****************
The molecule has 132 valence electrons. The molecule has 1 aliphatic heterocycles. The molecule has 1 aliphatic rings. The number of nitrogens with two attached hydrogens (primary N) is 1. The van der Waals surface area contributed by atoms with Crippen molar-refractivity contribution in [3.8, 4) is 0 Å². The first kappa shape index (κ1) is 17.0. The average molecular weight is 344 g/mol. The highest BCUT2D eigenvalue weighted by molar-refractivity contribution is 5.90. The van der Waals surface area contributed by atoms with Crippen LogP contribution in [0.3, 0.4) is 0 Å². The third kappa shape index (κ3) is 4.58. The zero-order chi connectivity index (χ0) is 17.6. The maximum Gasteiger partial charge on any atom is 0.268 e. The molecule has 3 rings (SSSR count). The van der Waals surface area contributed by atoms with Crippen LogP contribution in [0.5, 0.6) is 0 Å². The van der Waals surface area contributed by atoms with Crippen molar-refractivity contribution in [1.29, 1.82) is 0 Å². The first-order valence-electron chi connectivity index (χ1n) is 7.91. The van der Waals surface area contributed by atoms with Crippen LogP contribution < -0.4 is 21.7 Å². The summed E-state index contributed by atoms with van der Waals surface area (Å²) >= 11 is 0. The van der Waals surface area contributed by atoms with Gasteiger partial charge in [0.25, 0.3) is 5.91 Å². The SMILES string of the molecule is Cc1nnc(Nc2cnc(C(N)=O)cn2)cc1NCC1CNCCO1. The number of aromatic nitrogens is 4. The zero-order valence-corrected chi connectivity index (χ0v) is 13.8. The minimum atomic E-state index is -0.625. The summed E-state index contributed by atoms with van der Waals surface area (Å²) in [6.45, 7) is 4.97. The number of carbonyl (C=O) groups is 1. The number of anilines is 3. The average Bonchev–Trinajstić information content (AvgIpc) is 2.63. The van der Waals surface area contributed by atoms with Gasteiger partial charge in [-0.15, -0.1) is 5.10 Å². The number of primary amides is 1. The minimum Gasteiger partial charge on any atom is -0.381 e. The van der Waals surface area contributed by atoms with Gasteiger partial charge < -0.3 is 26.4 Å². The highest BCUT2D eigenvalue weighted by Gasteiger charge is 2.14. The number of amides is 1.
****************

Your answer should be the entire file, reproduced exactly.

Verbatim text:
The molecule has 132 valence electrons. The molecule has 1 aliphatic heterocycles. The molecule has 1 aliphatic rings. The number of nitrogens with two attached hydrogens (primary N) is 1. The van der Waals surface area contributed by atoms with Crippen molar-refractivity contribution in [3.8, 4) is 0 Å². The first kappa shape index (κ1) is 17.0. The average molecular weight is 344 g/mol. The highest BCUT2D eigenvalue weighted by molar-refractivity contribution is 5.90. The van der Waals surface area contributed by atoms with Crippen LogP contribution in [0.3, 0.4) is 0 Å². The third kappa shape index (κ3) is 4.58. The zero-order chi connectivity index (χ0) is 17.6. The maximum Gasteiger partial charge on any atom is 0.268 e. The molecule has 3 rings (SSSR count). The van der Waals surface area contributed by atoms with Crippen LogP contribution in [0.5, 0.6) is 0 Å². The van der Waals surface area contributed by atoms with Crippen molar-refractivity contribution in [1.29, 1.82) is 0 Å². The first-order valence-electron chi connectivity index (χ1n) is 7.91. The van der Waals surface area contributed by atoms with Crippen LogP contribution < -0.4 is 21.7 Å². The summed E-state index contributed by atoms with van der Waals surface area (Å²) >= 11 is 0. The van der Waals surface area contributed by atoms with Gasteiger partial charge in [0.25, 0.3) is 5.91 Å². The SMILES string of the molecule is Cc1nnc(Nc2cnc(C(N)=O)cn2)cc1NCC1CNCCO1. The number of aromatic nitrogens is 4. The zero-order valence-corrected chi connectivity index (χ0v) is 13.8. The minimum atomic E-state index is -0.625. The summed E-state index contributed by atoms with van der Waals surface area (Å²) in [6.45, 7) is 4.97. The number of carbonyl (C=O) groups is 1. The number of anilines is 3. The average Bonchev–Trinajstić information content (AvgIpc) is 2.63. The van der Waals surface area contributed by atoms with Gasteiger partial charge in [-0.15, -0.1) is 5.10 Å². The number of primary amides is 1. The minimum Gasteiger partial charge on any atom is -0.381 e. The van der Waals surface area contributed by atoms with Gasteiger partial charge < -0.3 is 26.4 Å². The highest BCUT2D eigenvalue weighted by Gasteiger charge is 2.14. The number of amides is 1.